Tsubo is the Japanese name for pressure points, acupressure points, or vital points, more generally known as acupoints. The existence of (functional) acupressure points in the body is widely recognized in a variety of traditional medicine systems, such as those of China, India, and Thailand, to give some examples.
The tsubo typically lie along Vital Life Energy pathways, called Meridians in both Traditional Japanese Medicine and Traditional Chinese Medicine (TCM). These tsubo pressure points are usually considered “weak” or “sensitive” points, while being “doorways” to manipulating i.e. unblocking Ki Life Energy flow through the Meridians.
As is the case in Traditional Chinese Medicine there are many hundreds or even thousands acupoints known, located in different parts of the body, but generally around 365 points are more or less officially recognized.
Different tsubo pressure points have different characteristics; some tsubo can stimulate one or more Meridians, others directly influence an organ, or perhaps balance or promote emotional, mental, or physiological functions, and so on.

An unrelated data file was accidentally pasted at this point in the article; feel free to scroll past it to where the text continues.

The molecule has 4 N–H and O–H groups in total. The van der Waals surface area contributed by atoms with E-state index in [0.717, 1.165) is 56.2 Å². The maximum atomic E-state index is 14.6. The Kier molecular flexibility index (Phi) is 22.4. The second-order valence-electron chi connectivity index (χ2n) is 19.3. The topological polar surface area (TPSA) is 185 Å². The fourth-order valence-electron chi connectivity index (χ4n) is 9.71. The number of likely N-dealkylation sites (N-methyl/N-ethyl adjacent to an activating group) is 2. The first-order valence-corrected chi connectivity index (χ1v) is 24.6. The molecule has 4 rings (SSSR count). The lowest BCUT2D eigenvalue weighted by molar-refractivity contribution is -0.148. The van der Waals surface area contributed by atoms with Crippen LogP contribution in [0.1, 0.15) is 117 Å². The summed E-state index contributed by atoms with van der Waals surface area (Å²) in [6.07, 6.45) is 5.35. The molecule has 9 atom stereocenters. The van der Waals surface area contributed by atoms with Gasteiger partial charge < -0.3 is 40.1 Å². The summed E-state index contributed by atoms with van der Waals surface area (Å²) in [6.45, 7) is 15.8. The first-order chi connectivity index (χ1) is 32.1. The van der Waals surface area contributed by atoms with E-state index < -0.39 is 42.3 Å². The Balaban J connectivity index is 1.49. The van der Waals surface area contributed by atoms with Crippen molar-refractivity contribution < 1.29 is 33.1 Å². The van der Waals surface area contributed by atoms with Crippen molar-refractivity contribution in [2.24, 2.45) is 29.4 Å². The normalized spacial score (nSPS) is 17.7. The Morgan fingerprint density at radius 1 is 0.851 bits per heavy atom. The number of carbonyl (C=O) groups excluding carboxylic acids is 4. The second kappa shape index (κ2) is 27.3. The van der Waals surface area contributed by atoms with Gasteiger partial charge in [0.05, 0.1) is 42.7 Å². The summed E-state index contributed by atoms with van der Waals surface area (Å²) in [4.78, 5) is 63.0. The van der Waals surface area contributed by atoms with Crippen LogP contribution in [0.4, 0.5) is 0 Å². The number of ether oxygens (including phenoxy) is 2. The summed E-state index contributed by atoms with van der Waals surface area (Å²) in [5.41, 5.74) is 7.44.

The “feel” of a tsubo can indicate health disorders on one side, and on the other side the tsubo can be manipulated to influence healthy functioning of body and mind, which includes relief of pains, tensions, and stress, among others.
An acupressure therapist (or acupuncture therapist) will usually manipulate specific tsubo — based on his or her diagnosis — with the goal of reaching a predefined healing result. A treatment may be based only on pressing (or inserting needles) on certain acupressure points, or acupressure techniques may be integrated within a more general massage session.